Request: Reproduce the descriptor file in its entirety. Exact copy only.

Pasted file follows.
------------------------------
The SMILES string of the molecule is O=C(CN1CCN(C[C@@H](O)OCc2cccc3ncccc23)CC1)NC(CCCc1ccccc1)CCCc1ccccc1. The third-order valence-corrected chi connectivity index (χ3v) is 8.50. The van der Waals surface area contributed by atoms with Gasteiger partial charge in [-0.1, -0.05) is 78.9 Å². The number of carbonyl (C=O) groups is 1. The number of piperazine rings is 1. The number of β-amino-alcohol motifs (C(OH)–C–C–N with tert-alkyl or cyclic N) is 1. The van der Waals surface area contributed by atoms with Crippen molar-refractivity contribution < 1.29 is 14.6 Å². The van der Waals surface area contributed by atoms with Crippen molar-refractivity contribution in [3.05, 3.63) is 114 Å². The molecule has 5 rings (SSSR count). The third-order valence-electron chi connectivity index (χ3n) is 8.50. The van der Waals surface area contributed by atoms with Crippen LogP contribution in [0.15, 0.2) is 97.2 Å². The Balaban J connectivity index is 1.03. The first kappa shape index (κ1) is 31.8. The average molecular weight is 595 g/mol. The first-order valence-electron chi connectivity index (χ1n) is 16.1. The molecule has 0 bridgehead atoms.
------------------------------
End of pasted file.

The SMILES string of the molecule is O=C(CN1CCN(C[C@@H](O)OCc2cccc3ncccc23)CC1)NC(CCCc1ccccc1)CCCc1ccccc1. The third-order valence-corrected chi connectivity index (χ3v) is 8.50. The van der Waals surface area contributed by atoms with Gasteiger partial charge in [-0.1, -0.05) is 78.9 Å². The number of carbonyl (C=O) groups is 1. The number of piperazine rings is 1. The number of β-amino-alcohol motifs (C(OH)–C–C–N with tert-alkyl or cyclic N) is 1. The van der Waals surface area contributed by atoms with Crippen molar-refractivity contribution < 1.29 is 14.6 Å². The van der Waals surface area contributed by atoms with Crippen molar-refractivity contribution in [3.05, 3.63) is 114 Å². The molecule has 5 rings (SSSR count). The third-order valence-electron chi connectivity index (χ3n) is 8.50. The van der Waals surface area contributed by atoms with Crippen LogP contribution in [0.15, 0.2) is 97.2 Å². The Balaban J connectivity index is 1.03. The first kappa shape index (κ1) is 31.8. The average molecular weight is 595 g/mol. The first-order valence-electron chi connectivity index (χ1n) is 16.1. The molecule has 0 bridgehead atoms.